Mixed methods designs: more than just data collection

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I recently read the article by Esquibel and Borkan1 which described their study of the experiences of patients with chronic noncancer pain being treated with opioids and that of their providers. The authors clearly articulate the unique contribution of their study to existing knowledge and make note that much of the literature on this phenomenon is based on data obtained through quantitative methods; however, I am concerned with their stated design and methods for data collection and analysis. The authors claim that the study is a mixed methods design and they in fact collect data using various methods: in-depth interviews, several instruments (eg, SF-12), and chart audits. The latter is not mentioned in the data collection section of the article but is presented briefly in both the analysis and results sections.
Missing in the article is any discussion of why a mixed methods design was the appropriate approach for exploring the research questions or how the data were mixed in the analysis phase. It is concerning if the authors believed that the types of data and means for collecting them, alone, constituted mixed methods research. This may be a common misconception among investigators, but there is a body of literature on how to design and implement studies using mixed methods.2–4 In fact, it appears that the only purpose of administering the numerous questionnaires (Table 3) and collecting participants' characteristics (Table 2) was to describe the sample. Had these quantitative data been triangulated with the qualitative data, then mixing would have occurred.
Authors writing about mixed methods designs have stated, “Central to the effectiveness of a mixed methods study is a clear and strategic relationship among the methods in order to ensure that the data converge or triangulate to produce greater insight than a single method could.3” Other authors have discussed a “priority method” and a “complementary method” in mixed methods research and that the sequence of the methods is important.4 This is absent from the article by Esquibel and Borkan and it is unclear to this reader why. One idea may be space limitations in the journal. Another possibility is that the authors may have felt the need to include quantitative data in the study given these are traditionally more desired and accepted in the biomedical and health sciences. I do not believe that the inclusion of the questionnaires aided in achieving the purpose of the study which was “To explore ways in which opioids [sic] medication influence the doctor-patient relationship.1” This aim could have been achieved solely through the qualitative portion of this study.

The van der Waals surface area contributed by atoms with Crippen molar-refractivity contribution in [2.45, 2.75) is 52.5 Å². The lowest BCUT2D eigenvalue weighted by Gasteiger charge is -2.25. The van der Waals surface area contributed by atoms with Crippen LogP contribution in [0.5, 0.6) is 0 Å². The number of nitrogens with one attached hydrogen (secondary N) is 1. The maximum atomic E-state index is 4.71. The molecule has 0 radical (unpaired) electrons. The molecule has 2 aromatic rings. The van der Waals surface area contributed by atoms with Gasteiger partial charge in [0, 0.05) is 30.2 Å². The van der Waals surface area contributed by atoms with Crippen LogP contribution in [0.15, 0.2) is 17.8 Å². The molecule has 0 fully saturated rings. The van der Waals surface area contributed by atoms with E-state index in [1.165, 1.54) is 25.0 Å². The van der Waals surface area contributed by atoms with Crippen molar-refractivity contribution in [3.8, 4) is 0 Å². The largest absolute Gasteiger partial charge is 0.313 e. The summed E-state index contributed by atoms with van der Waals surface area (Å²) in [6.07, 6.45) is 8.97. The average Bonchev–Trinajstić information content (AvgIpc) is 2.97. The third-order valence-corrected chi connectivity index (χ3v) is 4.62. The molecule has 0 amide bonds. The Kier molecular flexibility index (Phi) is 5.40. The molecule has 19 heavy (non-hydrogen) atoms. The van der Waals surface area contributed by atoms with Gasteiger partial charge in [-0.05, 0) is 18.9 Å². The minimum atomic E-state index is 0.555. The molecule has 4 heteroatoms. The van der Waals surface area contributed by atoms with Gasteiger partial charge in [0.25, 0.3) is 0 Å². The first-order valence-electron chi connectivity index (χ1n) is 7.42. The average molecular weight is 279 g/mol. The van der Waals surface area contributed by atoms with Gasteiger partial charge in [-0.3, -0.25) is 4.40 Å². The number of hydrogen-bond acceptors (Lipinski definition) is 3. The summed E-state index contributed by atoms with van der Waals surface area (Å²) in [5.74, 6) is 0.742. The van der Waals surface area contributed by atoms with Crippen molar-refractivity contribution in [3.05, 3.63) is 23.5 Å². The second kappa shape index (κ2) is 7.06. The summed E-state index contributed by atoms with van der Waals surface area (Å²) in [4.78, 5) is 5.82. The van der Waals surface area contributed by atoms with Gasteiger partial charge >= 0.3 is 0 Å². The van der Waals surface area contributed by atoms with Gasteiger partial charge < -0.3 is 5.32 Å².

Given these concerns, I think it is an opportune time to remind investigators, authors, readers, and reviewers that collecting different types of data by different means (and subsequently including them in a single article) does not constitute mixed methods research. In addition, the burden to participants of partaking in research must be considered; completing interviews and multiple questionnaires is time consuming. If these data are not used in a manner that is consistent with a particular method or methodology, then investigators must ask if collecting them was necessary in the first place.
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